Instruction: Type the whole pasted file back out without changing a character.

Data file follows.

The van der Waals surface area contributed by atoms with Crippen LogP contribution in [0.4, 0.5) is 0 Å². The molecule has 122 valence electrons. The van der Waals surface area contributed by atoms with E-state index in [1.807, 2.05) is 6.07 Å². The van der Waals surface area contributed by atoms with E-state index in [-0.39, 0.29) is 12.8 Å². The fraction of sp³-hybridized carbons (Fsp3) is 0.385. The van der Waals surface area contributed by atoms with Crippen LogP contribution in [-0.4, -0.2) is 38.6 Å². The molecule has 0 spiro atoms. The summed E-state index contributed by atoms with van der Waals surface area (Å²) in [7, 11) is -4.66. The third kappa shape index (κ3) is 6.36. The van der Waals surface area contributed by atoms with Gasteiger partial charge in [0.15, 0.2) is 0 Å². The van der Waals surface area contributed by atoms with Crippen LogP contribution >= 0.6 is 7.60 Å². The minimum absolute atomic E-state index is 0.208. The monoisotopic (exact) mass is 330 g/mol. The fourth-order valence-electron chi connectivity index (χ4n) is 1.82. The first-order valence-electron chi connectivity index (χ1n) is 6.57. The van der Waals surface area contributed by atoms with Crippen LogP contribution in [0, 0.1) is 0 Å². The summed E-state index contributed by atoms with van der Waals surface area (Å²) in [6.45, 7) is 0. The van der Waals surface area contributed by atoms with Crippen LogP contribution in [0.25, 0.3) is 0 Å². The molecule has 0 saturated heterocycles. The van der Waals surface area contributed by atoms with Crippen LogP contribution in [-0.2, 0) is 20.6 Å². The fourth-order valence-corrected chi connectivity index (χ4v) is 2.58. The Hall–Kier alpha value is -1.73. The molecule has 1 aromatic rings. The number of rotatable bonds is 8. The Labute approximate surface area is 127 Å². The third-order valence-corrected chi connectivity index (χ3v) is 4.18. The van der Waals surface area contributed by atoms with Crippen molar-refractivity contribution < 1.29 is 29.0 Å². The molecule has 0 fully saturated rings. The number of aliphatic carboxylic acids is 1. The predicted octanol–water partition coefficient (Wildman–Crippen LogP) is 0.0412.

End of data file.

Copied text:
The van der Waals surface area contributed by atoms with Crippen LogP contribution in [0.4, 0.5) is 0 Å². The molecule has 122 valence electrons. The van der Waals surface area contributed by atoms with E-state index in [1.807, 2.05) is 6.07 Å². The van der Waals surface area contributed by atoms with E-state index in [-0.39, 0.29) is 12.8 Å². The fraction of sp³-hybridized carbons (Fsp3) is 0.385. The van der Waals surface area contributed by atoms with Crippen LogP contribution in [-0.4, -0.2) is 38.6 Å². The molecule has 0 spiro atoms. The summed E-state index contributed by atoms with van der Waals surface area (Å²) in [7, 11) is -4.66. The third kappa shape index (κ3) is 6.36. The van der Waals surface area contributed by atoms with Gasteiger partial charge in [0.15, 0.2) is 0 Å². The van der Waals surface area contributed by atoms with Crippen LogP contribution >= 0.6 is 7.60 Å². The minimum absolute atomic E-state index is 0.208. The monoisotopic (exact) mass is 330 g/mol. The fourth-order valence-electron chi connectivity index (χ4n) is 1.82. The first-order valence-electron chi connectivity index (χ1n) is 6.57. The van der Waals surface area contributed by atoms with Crippen LogP contribution in [0, 0.1) is 0 Å². The summed E-state index contributed by atoms with van der Waals surface area (Å²) in [6.45, 7) is 0. The van der Waals surface area contributed by atoms with Crippen LogP contribution in [0.25, 0.3) is 0 Å². The molecule has 0 saturated heterocycles. The van der Waals surface area contributed by atoms with Crippen LogP contribution in [-0.2, 0) is 20.6 Å². The fourth-order valence-corrected chi connectivity index (χ4v) is 2.58. The Hall–Kier alpha value is -1.73. The molecule has 1 aromatic rings. The number of rotatable bonds is 8. The Labute approximate surface area is 127 Å². The third-order valence-corrected chi connectivity index (χ3v) is 4.18. The van der Waals surface area contributed by atoms with Crippen molar-refractivity contribution < 1.29 is 29.0 Å². The molecule has 0 fully saturated rings. The number of aliphatic carboxylic acids is 1. The predicted octanol–water partition coefficient (Wildman–Crippen LogP) is 0.0412.